Shannon Bullard is a human resources and program manager for the DuPont Chemicals & Fluoroproducts Technical organization. She graduated from the University of Delaware with a B.S. in food science and later continued her education obtaining her M.B.A. from Drexel University. Throughout her career at DuPont, she has been involved in leading science and engineering recruiting initiatives for both new college graduates and experienced hires.

Michael P. Doyle received his B.S. degree from the College of St. Thomas in St. Paul, Minnesota, and obtained his Ph.D. degree from Iowa State University. Following a postdoctoral engagement at the University of Illinois at Chicago Circle, he joined the faculty at Hope College in 1968 where he rose to full professor in 6 years and was appointed the first Kenneth Herrick Professor in 1982. In 1984, he moved to Trinity University in San Antonio, Texas, as the Dr. D. R. Semmes Distinguished Professor of Chemistry, and in 1997 he came to Tucson, Arizona, as vice president, and then president, of Research Corporation and professor of chemistry at the University of Arizona. In 2003, he moved to the University of Maryland, College Park, as professor and chair of the Department of Chemistry and Biochemistry. He has received the Manufacturers Association Catalyst Award (1982), the American Chemical Society Award for Research at Undergraduate Institutions (1988), Doctor Honoris Causa from the Russian Academy of Sciences (1994), Alexander von Humboldt Senior Scientist Award (1995), the James Flack Norris Award for Excellence in Undergraduate Education (1995), the Paul G. Gassman Distinguished Service Award (2001), the George C. Pimentel Award for Chemical Education (2002), the Harry and Carol Moser Award (2005), and the Arthur C. Cope Scholar Award (2006). He is a fellow of the American Association for the Advancement of Science, a member of the editorial boards of five journals, and associate editor of ChemComm, and an active member of the American Chemical Society. He has written or coauthored 10 books, including Basic Organic Stereochemistry, and 20 book chapters, and he is the coauthor of more than 270 journal publications. With 29 years in undergraduate institutions, more than 130 undergraduate students are coauthors of his publications, many with more than two citations, and more than 50 of these coauthors have obtained their Ph.D. or M.D./Ph.D. degrees.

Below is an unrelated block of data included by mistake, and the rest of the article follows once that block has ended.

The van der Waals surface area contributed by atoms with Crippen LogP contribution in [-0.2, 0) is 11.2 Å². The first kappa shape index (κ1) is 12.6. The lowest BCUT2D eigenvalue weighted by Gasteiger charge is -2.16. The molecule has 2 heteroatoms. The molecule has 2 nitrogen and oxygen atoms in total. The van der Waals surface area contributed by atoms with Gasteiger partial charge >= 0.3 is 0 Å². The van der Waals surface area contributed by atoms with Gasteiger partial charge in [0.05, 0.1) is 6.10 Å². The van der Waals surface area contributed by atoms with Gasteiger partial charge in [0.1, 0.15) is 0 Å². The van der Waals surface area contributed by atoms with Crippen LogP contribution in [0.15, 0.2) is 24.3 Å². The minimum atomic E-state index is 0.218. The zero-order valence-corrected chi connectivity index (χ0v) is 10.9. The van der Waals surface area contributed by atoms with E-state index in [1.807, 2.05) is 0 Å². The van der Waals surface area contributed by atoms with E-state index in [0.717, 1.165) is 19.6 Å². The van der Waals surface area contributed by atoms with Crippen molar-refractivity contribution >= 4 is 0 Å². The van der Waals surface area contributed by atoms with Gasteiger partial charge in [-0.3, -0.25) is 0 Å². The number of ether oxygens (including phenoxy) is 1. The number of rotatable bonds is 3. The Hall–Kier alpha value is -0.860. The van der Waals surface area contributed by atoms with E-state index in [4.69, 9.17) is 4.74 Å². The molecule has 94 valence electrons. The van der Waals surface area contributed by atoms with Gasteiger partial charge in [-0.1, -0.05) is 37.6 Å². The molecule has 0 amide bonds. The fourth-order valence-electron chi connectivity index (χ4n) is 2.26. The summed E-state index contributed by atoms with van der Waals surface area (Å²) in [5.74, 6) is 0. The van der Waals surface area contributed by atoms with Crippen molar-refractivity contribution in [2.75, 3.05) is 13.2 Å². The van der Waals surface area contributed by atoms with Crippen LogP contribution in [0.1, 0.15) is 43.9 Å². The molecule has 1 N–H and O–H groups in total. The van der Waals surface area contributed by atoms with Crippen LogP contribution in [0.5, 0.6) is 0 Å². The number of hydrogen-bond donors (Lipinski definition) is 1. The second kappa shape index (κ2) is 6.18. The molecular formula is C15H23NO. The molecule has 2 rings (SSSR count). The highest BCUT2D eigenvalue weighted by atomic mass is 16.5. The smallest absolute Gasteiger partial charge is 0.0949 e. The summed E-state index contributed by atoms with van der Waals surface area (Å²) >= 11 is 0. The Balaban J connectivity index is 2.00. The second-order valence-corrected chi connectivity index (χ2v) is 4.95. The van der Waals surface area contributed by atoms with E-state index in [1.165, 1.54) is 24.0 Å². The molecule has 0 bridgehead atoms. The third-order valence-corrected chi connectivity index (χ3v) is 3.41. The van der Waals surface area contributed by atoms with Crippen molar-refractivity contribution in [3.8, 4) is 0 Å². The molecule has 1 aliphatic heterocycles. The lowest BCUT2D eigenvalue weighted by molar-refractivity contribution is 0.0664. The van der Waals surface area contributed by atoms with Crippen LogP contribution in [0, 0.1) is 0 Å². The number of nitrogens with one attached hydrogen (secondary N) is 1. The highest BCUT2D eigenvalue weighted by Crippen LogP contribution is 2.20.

Sarah A. Green is department chair and professor of chemistry at Michigan Technical University. She received her B.A. in chemistry from the University of Minnesota and Ph.D. from the MIT/WHOI Joint Program in Oceanography from the Massachusetts Institute of Technology and Woods Hole Oceanographic Institution. Dr. Green's research focuses on the origin and fate of dissolved organic carbon in terrestrial, lake, and marine environments; methods for detection of free radicals; photochemical transformations of natural and anthropogenic organic compounds in the environment; oxidative degradation reactions; response of aquatic systems to climate change; effects of electrostatic charge and ionic strength on fast reaction kinetics; behavior of metal-contaminated sediments in the Lake Superior basin; fluorescence-based analytical methods; and integration of biological, geological, physical, and chemical data for understanding global cycles. She is a 2013 Jefferson Science Fellow.

David Harwell is the assistant director for Career Management and Development at the ACS. In this role he develops employment and professional development strategies for ACS members and chemical professionals as well as supporting the ACS Committee on Economic and Professional Affairs. Additionally, he provided support to the ACS Presidential Task Force on Innovation and the Chemical Enterprise, and he is the project lead for the Society's new Entrepreneurial Initiatives including the Entrepreneurial Training Program and the Entrepreneurial Resources Center. Before joining the ACS staff, Dr. Harwell obtained his Ph.D. in chemistry at Texas Tech University, worked as a postdoctoral researcher at University of California, Los Angeles, and served on the faculty of the University of Hawaii. In summary, he is a chemist by training and a career counselor by profession.

Susan Olesik is Dow Professor in the Department of Chemistry and Biochemistry at The Ohio State University. She received her B.A. from DePauw University in 1977 and her Ph.D. in 1982 from the University of Wisconsin–Madison, working with James Taylor. She was also a postdoctoral fellow for Milos Novotny at Indiana University from 1982 to 1984 and for Tomas Baer at University of North Carolina–Chapel Hill from 1984 to 1986. She has been a faculty member at The Ohio State University since 1986, being promoted to associate professor in 1992 and professor in 1997. In 1987, she received the American Society for Mass Spectrometry Research Award; in 1990 she received the Eli Lilly Research Award; in 1998 she received a commendation from the National Aeronautics and Space Administration for work on Cassini-Huygen's Probe; and in 2000 she received the AWISCO Woman in Science Award.